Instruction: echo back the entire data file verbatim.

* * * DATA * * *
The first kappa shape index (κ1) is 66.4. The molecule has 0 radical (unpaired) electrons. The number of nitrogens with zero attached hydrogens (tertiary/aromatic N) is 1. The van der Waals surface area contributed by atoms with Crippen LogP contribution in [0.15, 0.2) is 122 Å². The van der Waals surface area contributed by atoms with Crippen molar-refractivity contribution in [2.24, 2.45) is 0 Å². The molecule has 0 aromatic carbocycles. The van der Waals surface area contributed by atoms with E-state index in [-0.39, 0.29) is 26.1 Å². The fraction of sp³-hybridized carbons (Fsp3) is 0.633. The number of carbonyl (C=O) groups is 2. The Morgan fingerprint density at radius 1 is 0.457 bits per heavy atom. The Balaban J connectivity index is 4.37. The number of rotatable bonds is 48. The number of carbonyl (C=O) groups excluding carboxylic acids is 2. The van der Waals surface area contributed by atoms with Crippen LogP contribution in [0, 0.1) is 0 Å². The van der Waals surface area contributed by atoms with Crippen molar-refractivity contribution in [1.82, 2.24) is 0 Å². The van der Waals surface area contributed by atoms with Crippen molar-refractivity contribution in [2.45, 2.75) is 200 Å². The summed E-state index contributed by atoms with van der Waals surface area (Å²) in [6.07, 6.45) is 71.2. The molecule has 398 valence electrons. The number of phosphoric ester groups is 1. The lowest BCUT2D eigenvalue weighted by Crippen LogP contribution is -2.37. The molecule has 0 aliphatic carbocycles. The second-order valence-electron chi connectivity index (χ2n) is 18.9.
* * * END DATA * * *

The first kappa shape index (κ1) is 66.4. The molecule has 0 radical (unpaired) electrons. The number of nitrogens with zero attached hydrogens (tertiary/aromatic N) is 1. The van der Waals surface area contributed by atoms with Crippen LogP contribution in [0.15, 0.2) is 122 Å². The van der Waals surface area contributed by atoms with Crippen molar-refractivity contribution in [2.24, 2.45) is 0 Å². The molecule has 0 aromatic carbocycles. The van der Waals surface area contributed by atoms with E-state index in [-0.39, 0.29) is 26.1 Å². The fraction of sp³-hybridized carbons (Fsp3) is 0.633. The number of carbonyl (C=O) groups is 2. The Morgan fingerprint density at radius 1 is 0.457 bits per heavy atom. The Balaban J connectivity index is 4.37. The number of rotatable bonds is 48. The number of carbonyl (C=O) groups excluding carboxylic acids is 2. The van der Waals surface area contributed by atoms with Crippen LogP contribution in [0, 0.1) is 0 Å². The van der Waals surface area contributed by atoms with Crippen molar-refractivity contribution in [1.82, 2.24) is 0 Å². The van der Waals surface area contributed by atoms with Crippen molar-refractivity contribution in [2.45, 2.75) is 200 Å². The summed E-state index contributed by atoms with van der Waals surface area (Å²) in [6.07, 6.45) is 71.2. The molecule has 398 valence electrons. The number of phosphoric ester groups is 1. The lowest BCUT2D eigenvalue weighted by Crippen LogP contribution is -2.37. The molecule has 0 aliphatic carbocycles. The second-order valence-electron chi connectivity index (χ2n) is 18.9.